It was my favorite sari. Handwoven from the finest softest silk cotton, it was one of the best specimens of the Oriya hand loom weaving style. I brought it with me to the US thirty years ago. When the number of suitcases I could bring with me was limited to two, I gave away several of my saris to my sister, but not this one. But quickly it became obvious that the very same qualities that made it so lovely in India made it an impractical garment in the US. It slowly sank to the bottom of the pile and languished there for thirty years. I could not bear to throw it away. Then one day, as I was making my rice bag journals it came to me that I could make cloth journals out of it. I cut the six yards into three parts, washed and starched each one individually. I tore them into roughly equal sized pieces and using the slot and tab technique created the journal you see above . I used the pieces as they were which led to some interesting variations among the pages. The top page above , for example, comes from the end piece of the sari and has fringes while the two below come from the border and the body sections.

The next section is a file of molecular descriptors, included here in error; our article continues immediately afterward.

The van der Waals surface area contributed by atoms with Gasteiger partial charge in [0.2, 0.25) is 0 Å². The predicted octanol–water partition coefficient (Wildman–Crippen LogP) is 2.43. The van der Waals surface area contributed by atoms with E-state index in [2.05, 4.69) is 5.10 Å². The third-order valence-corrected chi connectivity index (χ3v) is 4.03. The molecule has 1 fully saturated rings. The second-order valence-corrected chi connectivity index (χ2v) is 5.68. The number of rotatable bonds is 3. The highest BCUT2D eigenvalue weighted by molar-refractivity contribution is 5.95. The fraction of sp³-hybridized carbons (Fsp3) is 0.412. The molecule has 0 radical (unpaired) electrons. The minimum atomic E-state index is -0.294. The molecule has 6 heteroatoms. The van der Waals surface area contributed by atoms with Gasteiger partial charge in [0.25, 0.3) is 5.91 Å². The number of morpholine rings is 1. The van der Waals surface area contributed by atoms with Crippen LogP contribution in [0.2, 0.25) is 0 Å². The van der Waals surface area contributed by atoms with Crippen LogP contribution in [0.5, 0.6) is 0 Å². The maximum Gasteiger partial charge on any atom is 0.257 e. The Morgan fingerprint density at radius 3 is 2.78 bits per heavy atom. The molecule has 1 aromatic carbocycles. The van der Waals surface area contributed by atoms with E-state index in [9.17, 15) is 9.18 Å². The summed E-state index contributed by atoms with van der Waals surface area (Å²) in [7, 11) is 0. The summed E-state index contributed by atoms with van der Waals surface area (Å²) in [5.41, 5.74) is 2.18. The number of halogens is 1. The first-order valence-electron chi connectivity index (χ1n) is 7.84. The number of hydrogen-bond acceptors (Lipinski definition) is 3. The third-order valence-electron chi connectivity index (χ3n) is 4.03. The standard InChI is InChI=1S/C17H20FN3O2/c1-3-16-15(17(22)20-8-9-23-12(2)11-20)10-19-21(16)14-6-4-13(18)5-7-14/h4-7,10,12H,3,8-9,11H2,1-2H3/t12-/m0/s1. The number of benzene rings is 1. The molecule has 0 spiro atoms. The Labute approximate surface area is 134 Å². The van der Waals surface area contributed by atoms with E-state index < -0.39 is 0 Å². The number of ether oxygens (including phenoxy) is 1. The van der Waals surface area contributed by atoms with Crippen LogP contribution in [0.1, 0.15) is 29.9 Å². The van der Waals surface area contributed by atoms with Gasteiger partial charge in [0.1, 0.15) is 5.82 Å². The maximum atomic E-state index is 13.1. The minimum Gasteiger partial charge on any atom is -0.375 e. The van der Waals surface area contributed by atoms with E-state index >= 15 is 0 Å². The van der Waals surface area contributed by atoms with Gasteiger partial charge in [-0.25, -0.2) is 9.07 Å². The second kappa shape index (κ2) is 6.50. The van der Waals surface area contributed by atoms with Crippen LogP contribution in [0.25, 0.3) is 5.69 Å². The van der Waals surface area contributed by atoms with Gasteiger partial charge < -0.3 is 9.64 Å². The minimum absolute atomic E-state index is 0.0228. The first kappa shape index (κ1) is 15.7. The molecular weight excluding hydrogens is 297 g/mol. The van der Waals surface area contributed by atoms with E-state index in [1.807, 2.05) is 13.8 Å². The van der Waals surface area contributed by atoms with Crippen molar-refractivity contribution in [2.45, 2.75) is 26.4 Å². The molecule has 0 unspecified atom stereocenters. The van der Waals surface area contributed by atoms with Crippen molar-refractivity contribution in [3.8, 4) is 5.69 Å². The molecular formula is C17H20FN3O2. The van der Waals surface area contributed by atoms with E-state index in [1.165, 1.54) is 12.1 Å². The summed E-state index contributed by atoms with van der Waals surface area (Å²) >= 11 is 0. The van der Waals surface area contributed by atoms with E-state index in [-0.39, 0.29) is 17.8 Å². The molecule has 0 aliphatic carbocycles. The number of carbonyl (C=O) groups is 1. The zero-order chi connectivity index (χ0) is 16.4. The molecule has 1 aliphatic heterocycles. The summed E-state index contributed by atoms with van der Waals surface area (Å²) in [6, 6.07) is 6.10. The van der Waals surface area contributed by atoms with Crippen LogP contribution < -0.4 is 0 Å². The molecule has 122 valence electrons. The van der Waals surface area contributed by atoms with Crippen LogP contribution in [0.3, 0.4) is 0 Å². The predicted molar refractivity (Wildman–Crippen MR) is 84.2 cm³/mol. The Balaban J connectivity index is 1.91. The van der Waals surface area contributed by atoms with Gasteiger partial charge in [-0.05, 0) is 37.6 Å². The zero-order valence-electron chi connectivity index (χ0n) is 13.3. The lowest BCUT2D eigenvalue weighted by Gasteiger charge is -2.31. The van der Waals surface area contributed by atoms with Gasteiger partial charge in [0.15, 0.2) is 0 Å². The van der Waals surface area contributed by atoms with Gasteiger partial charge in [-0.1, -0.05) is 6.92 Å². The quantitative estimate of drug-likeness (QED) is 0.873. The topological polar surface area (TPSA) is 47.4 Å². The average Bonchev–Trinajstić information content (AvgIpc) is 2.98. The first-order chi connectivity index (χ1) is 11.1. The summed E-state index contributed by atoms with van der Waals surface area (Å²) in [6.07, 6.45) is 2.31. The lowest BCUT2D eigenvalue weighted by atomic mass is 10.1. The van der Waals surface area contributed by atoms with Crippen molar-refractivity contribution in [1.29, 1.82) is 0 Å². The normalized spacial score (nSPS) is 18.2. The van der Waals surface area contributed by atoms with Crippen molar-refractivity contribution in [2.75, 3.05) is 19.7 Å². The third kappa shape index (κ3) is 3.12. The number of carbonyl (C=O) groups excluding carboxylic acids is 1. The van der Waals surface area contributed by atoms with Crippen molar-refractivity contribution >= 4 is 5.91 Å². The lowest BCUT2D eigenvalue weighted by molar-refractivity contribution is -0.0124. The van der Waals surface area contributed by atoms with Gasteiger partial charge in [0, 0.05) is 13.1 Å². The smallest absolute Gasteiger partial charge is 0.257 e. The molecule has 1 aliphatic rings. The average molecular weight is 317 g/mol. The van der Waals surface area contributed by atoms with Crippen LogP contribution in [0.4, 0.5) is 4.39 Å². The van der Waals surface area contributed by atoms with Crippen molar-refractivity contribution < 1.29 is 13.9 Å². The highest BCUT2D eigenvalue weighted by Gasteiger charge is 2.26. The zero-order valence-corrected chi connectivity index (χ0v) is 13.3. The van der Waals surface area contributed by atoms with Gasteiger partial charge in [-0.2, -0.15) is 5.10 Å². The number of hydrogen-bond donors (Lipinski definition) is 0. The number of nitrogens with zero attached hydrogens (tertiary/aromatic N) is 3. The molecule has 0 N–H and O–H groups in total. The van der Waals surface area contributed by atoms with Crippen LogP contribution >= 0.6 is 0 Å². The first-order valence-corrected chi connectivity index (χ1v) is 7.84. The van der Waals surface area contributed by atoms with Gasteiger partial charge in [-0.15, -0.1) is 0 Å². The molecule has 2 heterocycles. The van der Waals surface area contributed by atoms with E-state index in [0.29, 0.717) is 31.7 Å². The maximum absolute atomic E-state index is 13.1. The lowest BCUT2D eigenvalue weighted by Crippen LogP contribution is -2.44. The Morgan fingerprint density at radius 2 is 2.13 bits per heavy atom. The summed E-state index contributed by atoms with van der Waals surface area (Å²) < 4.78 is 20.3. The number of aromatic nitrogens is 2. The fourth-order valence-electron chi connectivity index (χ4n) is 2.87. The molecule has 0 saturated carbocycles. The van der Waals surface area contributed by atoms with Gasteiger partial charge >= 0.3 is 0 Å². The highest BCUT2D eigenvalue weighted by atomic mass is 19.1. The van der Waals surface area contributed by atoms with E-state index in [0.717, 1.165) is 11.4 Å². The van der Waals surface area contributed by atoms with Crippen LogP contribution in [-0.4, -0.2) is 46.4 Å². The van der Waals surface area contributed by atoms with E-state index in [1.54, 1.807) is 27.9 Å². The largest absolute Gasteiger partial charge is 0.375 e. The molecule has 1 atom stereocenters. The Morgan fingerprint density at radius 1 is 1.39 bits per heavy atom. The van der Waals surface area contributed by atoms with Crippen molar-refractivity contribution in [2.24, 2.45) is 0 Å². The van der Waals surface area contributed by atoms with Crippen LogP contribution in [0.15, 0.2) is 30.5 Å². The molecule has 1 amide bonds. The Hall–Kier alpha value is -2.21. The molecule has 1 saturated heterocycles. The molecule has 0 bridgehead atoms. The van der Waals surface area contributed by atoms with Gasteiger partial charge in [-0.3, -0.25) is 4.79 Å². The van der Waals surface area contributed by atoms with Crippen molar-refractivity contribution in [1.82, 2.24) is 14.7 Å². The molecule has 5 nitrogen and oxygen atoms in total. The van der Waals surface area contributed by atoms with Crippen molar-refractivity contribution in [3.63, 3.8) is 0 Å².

I was very pleased with the way it come out. I decorated, wrote on it, painted---oh, the possibilities were endless. On one of the pages I wrote a little message "Bloom where you are planted" which is what this old sari and I have done.
Last summer, I submitted this journal for publication. It can now be found in the Winter 2014 edition of Cloth Paper Scissors Pages issue. This sari has reinvented and replaced itself in such creative ways. I wonder where and what it will be next, I wonder.